Spring has finally sprung in our chilly corner of the Midwest — and while the return of green grass is a welcome change from winter’s icy winds and blankets of snow, it also means rain. April showers certainly do bring May flowers, but they also make for dangerous driving conditions.
According to the National Highway Safety Administration, driving in the rain is actually more dangerous than driving in the snow! Believe it or not, 46% of weather-related crashes happened during rainfall over the past 10 years, while only 17% occurred in the snow. Although many people are certainly just more likely to stay home during a bad snowstorm, the statistics are also explained by the fact that the majority of drivers don’t adjust their driving habits to these hazardous conditions.
How should you prepare for the weather this season, then? Here are our top tips.
Prep your car.
Tire tread is extremely important for wet road conditions. To see if your tires are good to go, take a quarter and insert it upside down into your tire tread. If you can see the top of Washington’s head at any point, you have less than 4/32 inch of tread left, and it’s time to replace your tires.
Additionally, be sure to check your tire pressure regularly. Make sure your windshield wipers, headlights, taillights, brake lights, and turn signals are working correctly to make your vehicle more visible during a storm.
Road traction declines significantly when wet — it’s about 1/3 more slippery than a dry surface! A good rule of thumb is to decrease your speed by about 1/3 as well to make up for the change in conditions.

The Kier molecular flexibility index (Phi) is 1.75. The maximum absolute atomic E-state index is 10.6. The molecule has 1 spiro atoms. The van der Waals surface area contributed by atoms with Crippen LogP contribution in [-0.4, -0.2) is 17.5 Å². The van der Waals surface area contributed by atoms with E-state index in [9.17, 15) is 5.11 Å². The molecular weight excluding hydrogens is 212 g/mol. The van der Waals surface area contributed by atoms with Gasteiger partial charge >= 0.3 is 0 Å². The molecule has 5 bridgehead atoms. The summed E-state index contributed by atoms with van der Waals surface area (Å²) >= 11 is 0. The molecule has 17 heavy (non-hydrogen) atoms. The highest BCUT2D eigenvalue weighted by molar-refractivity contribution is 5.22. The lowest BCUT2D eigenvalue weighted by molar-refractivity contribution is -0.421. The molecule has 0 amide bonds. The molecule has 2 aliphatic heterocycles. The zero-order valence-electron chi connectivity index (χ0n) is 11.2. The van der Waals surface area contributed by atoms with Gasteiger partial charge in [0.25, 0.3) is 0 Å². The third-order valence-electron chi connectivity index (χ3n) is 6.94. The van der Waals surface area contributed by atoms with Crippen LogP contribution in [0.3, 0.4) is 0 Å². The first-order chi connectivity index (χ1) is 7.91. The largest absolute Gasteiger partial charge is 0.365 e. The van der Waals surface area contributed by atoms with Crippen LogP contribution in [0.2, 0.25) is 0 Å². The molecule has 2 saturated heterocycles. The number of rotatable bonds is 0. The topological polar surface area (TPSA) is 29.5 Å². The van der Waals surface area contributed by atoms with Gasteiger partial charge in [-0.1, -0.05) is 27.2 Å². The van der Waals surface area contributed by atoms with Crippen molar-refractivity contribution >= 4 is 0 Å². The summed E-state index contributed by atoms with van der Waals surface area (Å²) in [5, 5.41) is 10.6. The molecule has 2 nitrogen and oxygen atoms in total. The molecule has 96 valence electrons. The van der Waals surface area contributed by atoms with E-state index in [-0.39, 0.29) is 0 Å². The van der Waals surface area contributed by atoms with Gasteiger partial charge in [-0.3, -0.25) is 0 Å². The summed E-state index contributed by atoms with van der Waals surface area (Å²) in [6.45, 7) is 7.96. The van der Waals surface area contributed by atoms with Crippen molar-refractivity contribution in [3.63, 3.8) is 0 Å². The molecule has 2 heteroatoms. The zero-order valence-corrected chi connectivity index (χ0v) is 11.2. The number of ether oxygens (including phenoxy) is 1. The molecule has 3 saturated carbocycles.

Back off of the car in front of you.
This should go without saying, but leave plenty of space between the front of your car and the back of the car in front of you. This will give you enough time to stop suddenly if necessary, even on a wet surface without typical traction.
Know which technologies are helpful — and which aren’t.
Technologies such as cruise control or forward collision warning systems can oftentimes be negatively impacted by wet weather, reducing their reliability.
On the other hand, traction control is a great thing to have on a rainy day — it will help your tires from slipping on the wet pavement. Antilock braking systems (ABS) can also be helpful on rainy days to allow you to keep control of your steering wheel during hard braking. Finally, anti-skid control and lane-keeping assist features would be a great backup to rely on if all else fails in dangerous conditions.
Know how to handle your car in a hydroplane.
If you find yourself in this situation, gently take your foot off the gas — it may transfer the weight of your car to the front tires to help gain contact with the road again. If this doesn’t work, try gently pressing the brakes. Whatever you do, though, don’t try and steer out of it. That could take you off the road or into a lane of oncoming traffic.
Your Lindow agent is here for you
Generally speaking, you should always be on the lookout in less-than-perfect weather. Our hometown agents know the ins and outs of making it through every Midwest season, and we’re here for your family. If you want more information or have questions about your current auto insurance coverage, be sure to reach out to us!